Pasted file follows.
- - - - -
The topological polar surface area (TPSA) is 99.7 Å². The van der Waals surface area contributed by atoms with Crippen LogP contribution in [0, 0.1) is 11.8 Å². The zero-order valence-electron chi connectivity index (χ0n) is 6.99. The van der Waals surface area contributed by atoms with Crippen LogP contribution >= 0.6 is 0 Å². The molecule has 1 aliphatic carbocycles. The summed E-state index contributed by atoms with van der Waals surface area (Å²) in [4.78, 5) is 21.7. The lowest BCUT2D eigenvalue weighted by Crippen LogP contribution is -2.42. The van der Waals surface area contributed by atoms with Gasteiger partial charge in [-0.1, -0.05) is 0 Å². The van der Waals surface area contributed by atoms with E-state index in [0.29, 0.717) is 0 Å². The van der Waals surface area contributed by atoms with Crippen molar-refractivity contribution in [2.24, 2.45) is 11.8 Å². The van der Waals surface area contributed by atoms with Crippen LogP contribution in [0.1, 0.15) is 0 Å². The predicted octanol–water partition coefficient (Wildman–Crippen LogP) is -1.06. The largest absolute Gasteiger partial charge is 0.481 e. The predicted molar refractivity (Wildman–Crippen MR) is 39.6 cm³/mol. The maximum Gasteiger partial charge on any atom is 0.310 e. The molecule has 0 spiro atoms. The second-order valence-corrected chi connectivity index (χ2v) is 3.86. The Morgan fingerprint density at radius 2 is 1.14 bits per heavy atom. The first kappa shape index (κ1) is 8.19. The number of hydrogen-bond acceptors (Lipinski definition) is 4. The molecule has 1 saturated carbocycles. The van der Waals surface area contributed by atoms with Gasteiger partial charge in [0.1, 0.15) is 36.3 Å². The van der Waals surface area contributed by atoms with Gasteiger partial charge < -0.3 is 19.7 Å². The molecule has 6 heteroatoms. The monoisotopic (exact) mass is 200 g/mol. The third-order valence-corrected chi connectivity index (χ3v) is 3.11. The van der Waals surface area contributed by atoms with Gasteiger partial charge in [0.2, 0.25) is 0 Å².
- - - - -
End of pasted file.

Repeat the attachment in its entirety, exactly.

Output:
The topological polar surface area (TPSA) is 99.7 Å². The van der Waals surface area contributed by atoms with Crippen LogP contribution in [0, 0.1) is 11.8 Å². The zero-order valence-electron chi connectivity index (χ0n) is 6.99. The van der Waals surface area contributed by atoms with Crippen LogP contribution >= 0.6 is 0 Å². The molecule has 1 aliphatic carbocycles. The summed E-state index contributed by atoms with van der Waals surface area (Å²) in [4.78, 5) is 21.7. The lowest BCUT2D eigenvalue weighted by Crippen LogP contribution is -2.42. The van der Waals surface area contributed by atoms with Gasteiger partial charge in [-0.1, -0.05) is 0 Å². The van der Waals surface area contributed by atoms with E-state index in [0.29, 0.717) is 0 Å². The van der Waals surface area contributed by atoms with Crippen molar-refractivity contribution in [2.24, 2.45) is 11.8 Å². The van der Waals surface area contributed by atoms with Crippen LogP contribution in [0.1, 0.15) is 0 Å². The predicted octanol–water partition coefficient (Wildman–Crippen LogP) is -1.06. The largest absolute Gasteiger partial charge is 0.481 e. The predicted molar refractivity (Wildman–Crippen MR) is 39.6 cm³/mol. The maximum Gasteiger partial charge on any atom is 0.310 e. The molecule has 0 spiro atoms. The second-order valence-corrected chi connectivity index (χ2v) is 3.86. The Morgan fingerprint density at radius 2 is 1.14 bits per heavy atom. The first kappa shape index (κ1) is 8.19. The number of hydrogen-bond acceptors (Lipinski definition) is 4. The molecule has 1 saturated carbocycles. The van der Waals surface area contributed by atoms with Gasteiger partial charge in [0.1, 0.15) is 36.3 Å². The van der Waals surface area contributed by atoms with Gasteiger partial charge < -0.3 is 19.7 Å². The molecule has 6 heteroatoms. The monoisotopic (exact) mass is 200 g/mol. The third-order valence-corrected chi connectivity index (χ3v) is 3.11. The van der Waals surface area contributed by atoms with Gasteiger partial charge in [0.2, 0.25) is 0 Å².